Once in the auction, set the auction cadence in advance so everyone uses the same one, and require that no side-chat occur once a player has been nominated and bidding has closed. You may also want everyone to wear a headset with mic to avoid any outside noises being picked up and to enhance the chance everyone is heard clearly. I highly recommend running a practice session first so everyone just to see how it works. Keep in mind that depending on the quality of connections, turning off video might be a good idea but will require everyone to say their name to confirm their bid. There are settings within zoom to highlight the speaker as well which may aid in identifying who bid first. So, to repeat emphasis, run a test run to devise a means of identifying the most comfortable settings for your league.
For some, running an auction over zoom may simply be too daunting. Or the dynamics of an auction and different strategies teams might have, whether owners are really playing to compete for this season’s prize (more on that later) or not could lead to some unusual bidding compared to normal. So, as an alternative, you may wish to run a snake draft and then assign values by round or even pick made in declining value order. If you want to get even more granular, the available pool is not a mystery at all if you decide to go the snake-draft format. In that scenario come to a consensus on a set of values for players and use them when a player is taken. The bonus with a snake draft style is you won’t have to worry about side-chatter and management of the actual online meeting event is much more relaxed.
Adjusted Rule Ideas
Keeper Contracts – Given the shortened season I am recommending you that suspend the rolling over of contracts for one year. In the case of those leagues where a player is due to get a long-term contract have the owner identify that long-term contract, but do not count 2020 as a year on that contract.
Prizes – If your leagues utilize a monetary prize lowering dues is highly advised since the element of chance is more of a factor than typical for 2020. It is also recommended that you set a minimum threshold for games played to even award prizes. I’m recommending that at least half the sixty-game schedule be played and if it is fewer than sixty, that it be prorated with some of the funding returned.
Prizes and League Style for 2020 – Your league must now answer the question about how they want 2020 to function. Do they just want to consider this year as in “maintenance mode” by running the draft and avoiding possibly dynamic trades and concentrate on FAAB or do you want it to feel more likely a typical season.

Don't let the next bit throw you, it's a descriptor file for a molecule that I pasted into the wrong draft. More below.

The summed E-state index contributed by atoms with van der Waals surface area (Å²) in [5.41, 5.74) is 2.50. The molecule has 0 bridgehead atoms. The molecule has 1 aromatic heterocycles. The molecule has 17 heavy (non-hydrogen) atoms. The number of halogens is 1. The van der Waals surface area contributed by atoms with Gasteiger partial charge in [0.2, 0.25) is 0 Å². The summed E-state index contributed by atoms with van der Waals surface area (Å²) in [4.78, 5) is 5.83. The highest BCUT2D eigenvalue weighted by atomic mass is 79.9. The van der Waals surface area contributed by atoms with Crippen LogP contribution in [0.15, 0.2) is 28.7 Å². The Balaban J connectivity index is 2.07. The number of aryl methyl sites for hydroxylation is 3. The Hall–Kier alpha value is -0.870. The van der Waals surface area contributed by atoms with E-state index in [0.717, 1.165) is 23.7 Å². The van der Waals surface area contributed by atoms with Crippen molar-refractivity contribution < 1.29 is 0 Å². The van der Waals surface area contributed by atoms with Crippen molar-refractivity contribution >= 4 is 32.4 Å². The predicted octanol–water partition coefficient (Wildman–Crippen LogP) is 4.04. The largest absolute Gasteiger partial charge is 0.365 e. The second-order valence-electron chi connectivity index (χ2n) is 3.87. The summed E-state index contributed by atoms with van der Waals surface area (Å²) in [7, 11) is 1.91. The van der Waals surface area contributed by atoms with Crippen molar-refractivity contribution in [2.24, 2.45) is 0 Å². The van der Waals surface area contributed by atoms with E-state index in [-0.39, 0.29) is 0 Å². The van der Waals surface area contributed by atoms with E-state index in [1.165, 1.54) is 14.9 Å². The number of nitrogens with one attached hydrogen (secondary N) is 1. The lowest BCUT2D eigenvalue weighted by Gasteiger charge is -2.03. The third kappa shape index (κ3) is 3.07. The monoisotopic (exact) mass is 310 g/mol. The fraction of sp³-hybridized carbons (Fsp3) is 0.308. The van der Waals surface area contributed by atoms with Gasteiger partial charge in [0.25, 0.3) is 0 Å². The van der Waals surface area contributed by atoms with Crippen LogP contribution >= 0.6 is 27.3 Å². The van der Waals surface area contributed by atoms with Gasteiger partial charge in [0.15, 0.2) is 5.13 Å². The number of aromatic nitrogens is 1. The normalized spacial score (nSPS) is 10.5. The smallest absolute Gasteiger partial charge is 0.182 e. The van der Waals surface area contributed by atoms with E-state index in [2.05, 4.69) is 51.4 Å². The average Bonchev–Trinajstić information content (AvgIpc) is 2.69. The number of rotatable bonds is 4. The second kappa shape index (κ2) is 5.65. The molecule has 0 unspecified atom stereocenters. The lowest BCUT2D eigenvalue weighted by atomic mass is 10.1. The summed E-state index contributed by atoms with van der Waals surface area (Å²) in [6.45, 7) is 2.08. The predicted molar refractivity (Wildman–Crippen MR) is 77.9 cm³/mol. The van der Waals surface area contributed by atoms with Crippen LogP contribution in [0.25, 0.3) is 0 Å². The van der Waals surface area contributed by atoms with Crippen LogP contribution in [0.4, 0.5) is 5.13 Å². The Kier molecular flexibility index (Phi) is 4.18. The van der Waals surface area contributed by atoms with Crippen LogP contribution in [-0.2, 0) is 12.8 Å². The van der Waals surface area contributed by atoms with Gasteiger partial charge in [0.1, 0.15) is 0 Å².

For example, in my twelve-team AL-only league, we normally distribute prizes to the top four teams with the majority going to first place. The fifth-place team doesn’t get a monetary prize, but gets the first pick in our next year’s minor league draft and goes from there to the 12th pick and then starts up again with the 4th place team getting the next pick after the 12th and so on until the winner receives the 12th overall pick. So, for this year, I recommend considering shifting your prizes to first and second place only and winner take all. (And if use a minor-league draft-place reward like we do, moving up that up to the first place that does not receive a monetary prize).
In this way, the lower cash stakes might still add up to approximately a full-season prize for first place and may encourage more aggressive trading and FAAB bids to make it feel more like a regular season. You and your league will have to make this decision, knowing the context of how your league operates. If dump trading is the norm, this may result in some significant dump trades for a short season gain that could have long-term consequences. So, if you have a salary cap, restricting it a bit more to avoid complete, wholesale dumps deals, might be in your best interest. So if you use a $325 in-season cap perhaps lowering it to $310 or $300 might be advised temporarily.
This is article is meant to get ideas flowing. So, If you have any other league ideas and alternatives to share or best practices for running an auction over the Internet, feel free to share in the comments below.